Governance: An international journal of policy, administration and institutions

Archive for October 2010

Book reviews: Chinese unemployment, Laegrid festschrift

In the current issue of Governance (23.4, October 2010), Lu Zhang reviews The Chinese Worker After Socialism by William Hurst of the University of Texas Austin.  Zhang says that the book “stands out” for its careful examination of the fate of workers laid off by China’s state-owned enterprises: “The book is comprehensive, informative, and rich in details concerning several main issues regarding the laid-off SOE workers.” Read the review.  And Martin Painter reviews Change and Continuity in Public Sector Organizations, a festschrift in honor of SOG member Per Laegrid.  “The book is a showcase of the kind of public administration scholarship that Laegrid has exemplified,” says Painter. Read the review.

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October 25, 2010 at 2:39 pm

Free download: Global governance and the Two Percent Club

The G20 summit in Seoul on November 11-12 will trigger more debate about the representation of emerging economies in the institutions that shape global economic policy.  In Rethinking Fundamental Principles of Global Governance: How To Represent States and Populations in Multilateral Institutions (22.3, July 2009),  three authors — Vijaya Ramachandran, Enrique Rueda-Sabater and Robin Kraft — suggest a new way of thinking about “the constitutional foundations of an effective global governance system.”  They propose a model in which countries in the “Two Percent Club” — having either two percent of global GDP or global population — have their own seat at the table, while other countries are represented indirectly by regional representatives.   The authors call this a principled formula that draws on experience with federal constitutional arrangements.  UPDATE: This article is discussed in the October 21 issue of the Financial Times.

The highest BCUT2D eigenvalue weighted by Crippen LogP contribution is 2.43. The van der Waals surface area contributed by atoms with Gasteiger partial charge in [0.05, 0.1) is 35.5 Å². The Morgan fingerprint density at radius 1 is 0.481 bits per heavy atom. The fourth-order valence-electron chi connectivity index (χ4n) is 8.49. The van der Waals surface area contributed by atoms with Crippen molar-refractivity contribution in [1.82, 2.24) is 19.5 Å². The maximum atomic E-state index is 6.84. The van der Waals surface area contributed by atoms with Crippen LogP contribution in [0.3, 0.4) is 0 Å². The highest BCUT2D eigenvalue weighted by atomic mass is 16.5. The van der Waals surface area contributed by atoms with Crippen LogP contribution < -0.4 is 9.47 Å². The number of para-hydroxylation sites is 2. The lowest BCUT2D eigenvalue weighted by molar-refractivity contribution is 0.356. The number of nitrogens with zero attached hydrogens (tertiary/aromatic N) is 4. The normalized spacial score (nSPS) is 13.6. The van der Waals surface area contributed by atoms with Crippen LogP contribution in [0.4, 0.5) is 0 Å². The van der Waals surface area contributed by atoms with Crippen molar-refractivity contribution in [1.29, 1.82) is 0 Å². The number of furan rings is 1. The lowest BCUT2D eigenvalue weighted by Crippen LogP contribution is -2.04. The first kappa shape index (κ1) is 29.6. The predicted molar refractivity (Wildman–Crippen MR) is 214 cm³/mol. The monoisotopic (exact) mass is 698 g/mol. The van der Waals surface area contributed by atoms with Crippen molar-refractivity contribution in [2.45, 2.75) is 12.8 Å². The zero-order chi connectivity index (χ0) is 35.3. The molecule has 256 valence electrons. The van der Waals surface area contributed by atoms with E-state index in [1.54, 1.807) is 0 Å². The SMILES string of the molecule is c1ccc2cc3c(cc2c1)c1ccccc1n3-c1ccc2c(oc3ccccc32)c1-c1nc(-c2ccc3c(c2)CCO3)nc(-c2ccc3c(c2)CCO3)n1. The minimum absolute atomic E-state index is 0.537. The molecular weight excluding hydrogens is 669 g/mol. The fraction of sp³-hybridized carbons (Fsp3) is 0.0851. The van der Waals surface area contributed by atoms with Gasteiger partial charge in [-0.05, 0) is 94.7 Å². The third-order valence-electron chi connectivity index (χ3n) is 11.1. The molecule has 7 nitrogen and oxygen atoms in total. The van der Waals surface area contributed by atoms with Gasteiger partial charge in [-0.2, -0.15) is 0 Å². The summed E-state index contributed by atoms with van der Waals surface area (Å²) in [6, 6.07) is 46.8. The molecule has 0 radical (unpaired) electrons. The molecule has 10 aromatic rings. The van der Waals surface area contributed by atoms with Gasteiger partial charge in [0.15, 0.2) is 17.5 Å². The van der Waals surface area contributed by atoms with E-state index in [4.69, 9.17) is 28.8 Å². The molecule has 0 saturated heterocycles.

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October 21, 2010 at 12:40 pm

Posted in Uncategorized

Tagged with democracy, ,

When does evidence matter in policymaking?

In the current issue of Governance (23.4, October 2010), Kathrin Frey of the University of Zurich examines the movement for “evidence-based policy making” and asks: When is systematic evidence about “what works” likely to be used by policymakers?  Frey develops a framework for examining this question and applies it to cases of road safety policy in Switzerland, a country whose political institutions encourage a high degree of popular participation and consensus in decisionmaking.  Frey finds that policymakers are most likely to question the relevance or quality of evidence in discussions about intrusive policy measures that engender a high level of conflict.  Read the article.

Read the article.

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October 15, 2010 at 2:12 pm

Free download: The future of the European Union

What happens to the European Union after the crisis triggered by the threat of Greek default in early 2010?  In her commentary in the current issue of Governance (23.4, October 2010), Vivien Schmidt says the EU must develop stronger mechanisms for responding to the economic crises of member states, as well as more flexible rules on fiscal and monetary policy, and better policies to remedy economic inequalities.  “Reform demands real political will,” says Schmidt, “at a time when inward-looking politics is on the rise.”  Download the commentary for free.

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October 5, 2010 at 1:26 pm